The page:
Two U.S. soldiers killed in “insider” attack in Afghanistan
Mon Mar 11, 2013 8:51am EDT
KABUL (Reuters) – Two American soldiers were killed in a so-called insider attack when a person in an Afghan military uniform turned his weapon on U.S. and Afghan forces at a joint base in the restive east of the country, coalition forces said on Monday.
Three policemen and two Afghan army officers were also killed in the attack, said a senior police official.
The attack took place as a deadline expired for U.S. special forces to quit the eastern province of Wardak, after Afghan President Hamid Karzai accused them and Afghans working for them of overseeing torture and killings in the area.
An Afghan interior ministry official said the attack occurred in Jalriz district of Wardak. It was not immediately clear if it was directed at U.S. special forces.
U.S. Secretary of Defense Chuck Hagel, who left Afghanistan early on Monday after a three-day visit, raised the sensitive issue of Wardak when he met Karzai.
U.S. forces have denied involvement in any abuses in Wardak.
Hagel sounded hopeful that a deal could be reached on their continued deployment, but acknowledged no breakthroughs were made in his talks with Karzai.
Afghans are divided over their expulsion, saying the departure of the U.S. special forces could leave a vacuum for insurgents to fill, which would pose a security risk for nearby Kabul.
Incidents involving Afghan security forces turning their weapons on the NATO-led forces who train them and fight Taliban insurgents have increased sharply over the past year.
The insider, or green-on-blue, attacks have seriously eroded trust between coalition and Afghan forces, who are under mounting pressure to contain the insurgency before most foreign troops leave by the end of next year.
(Reporting by Jeremy Laurence and Hamid Shalizi; Editing by Ron Popeski)
Wired on the Navy
Navy Might Lose Its Technological Testing Ground — The Drug War
- By Sam LaGrone
Budget cuts have forced the Navy to cancel its deployments to Latin America supporting the drug war. And what happens in Latin America doesn’t stay in Latin America. The region is one of the Navy’s premier technological testing grounds, meaning what the U.S. doesn’t do south of the border today could limit what it can do around the globe tomorrow.
U.S Southern Command (SOUTHCOM) is best known as the hub for the Pentagon’s part in interdicting drug traffickers. In that fight, the Navy has tested some of its most cherished new technology in the hunt for 70-knot “go-fast boats” full of illicit pharmaceuticals and cocaine-laden drug submarines.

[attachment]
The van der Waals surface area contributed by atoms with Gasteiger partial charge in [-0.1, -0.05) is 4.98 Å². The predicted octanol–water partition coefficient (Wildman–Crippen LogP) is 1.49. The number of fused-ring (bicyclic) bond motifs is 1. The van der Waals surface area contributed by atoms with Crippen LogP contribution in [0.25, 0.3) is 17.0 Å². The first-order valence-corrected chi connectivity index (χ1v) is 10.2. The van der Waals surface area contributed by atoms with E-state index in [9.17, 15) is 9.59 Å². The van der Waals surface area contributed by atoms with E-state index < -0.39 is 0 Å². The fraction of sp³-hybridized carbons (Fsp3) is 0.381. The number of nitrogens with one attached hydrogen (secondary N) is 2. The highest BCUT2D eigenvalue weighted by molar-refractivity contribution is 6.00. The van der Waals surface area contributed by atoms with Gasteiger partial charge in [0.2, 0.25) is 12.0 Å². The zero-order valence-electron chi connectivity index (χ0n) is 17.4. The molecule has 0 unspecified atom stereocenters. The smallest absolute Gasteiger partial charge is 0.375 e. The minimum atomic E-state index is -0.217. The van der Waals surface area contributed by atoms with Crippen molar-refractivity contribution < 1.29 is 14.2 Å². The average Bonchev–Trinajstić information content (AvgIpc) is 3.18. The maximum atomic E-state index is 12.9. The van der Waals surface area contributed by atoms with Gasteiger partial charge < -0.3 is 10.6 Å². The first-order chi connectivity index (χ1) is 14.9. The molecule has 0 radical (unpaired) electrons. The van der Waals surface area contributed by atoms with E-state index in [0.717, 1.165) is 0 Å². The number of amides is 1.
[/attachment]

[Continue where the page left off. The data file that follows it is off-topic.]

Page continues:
Before the U.S.S. Freedom left for Singapore on March 1, the Navy’s high-speed Littoral Combat Ship ran down drug traffickers in the Caribbean in 2010. The same year, in one of its first deployments, a Fire Scout drone helicopter flown from the U.S.S. McInerney in the Pacific coast of Central America loitered in darkness and spotted a fishing vessel packed with cocaine. In 2011, the robo-copter deployed to northern Afghanistan before hunting pirates off the eastern African coast.
“When they’re out there doing this kind of testing,” Capt. William Ipack, deputy chief of SOUTHCOM’s counter-narcotics division, tells Danger Room, “not only can they get valuable data, they’re doing something real.”
But that testing is in jeopardy. This year’s cuts to the defense budget strip the Navy of $9 billion for operations in 2013. And they’ve hit SOUTHCOM — already a military backwater — hard. “SOUTHCOM has not been the main effort for quite some time,” said Norberto Santiago, with SOUTHCOM’s surveillance and reconnaissance arm. All that means the Navy is pulling back from sending its best on-the-bubble tech to South America for a real-world workout.
Earlier this month, the Navy said it wouldn’t replace two frigates tasked with drug patrols once they return from SOUTHCOM. Future deployments attached to missions in the theater, like the current mission of the catamaran HSV-2 Swift, are also at risk.
Swift, an angular aluminum catamaran, was leased in 2003 as an experimental platform to test concepts of high-speed, low-draft ships for the Navy. Swift’s ability to cruise at 30 knots and sprint at 45, far faster than most warships, informed requirements for the Littoral Combat Ship and the Joint High Speed Vessel. The ship has also served as a platform for testing throughout the Navy.
This time around, Swift is fielding a tethered aerostat balloon laden with sensors to supplement a ship’s radar and vastly expand its electronic vision. “You put [a radar] on top of the mast and you can see 20, 40, 60 miles out there,” Ipack explains. “You put one of these things up on a line and it goes up a couple hundred feet, then you have increased by an order of magnitude the amount of area you can surveil…. That’s a piece of equipment we expect great things from.”
more after the jump:
Length of DNA Strands Can Predict Life Expectancy
Can the length of strands of DNA in patients with heart disease predict their life expectancy? Researchers from the Intermountain Heart Institute at Intermountain Medical Center in Salt Lake City, who studied the DNA of more that 3,500 patients with heart disease, say yes it can.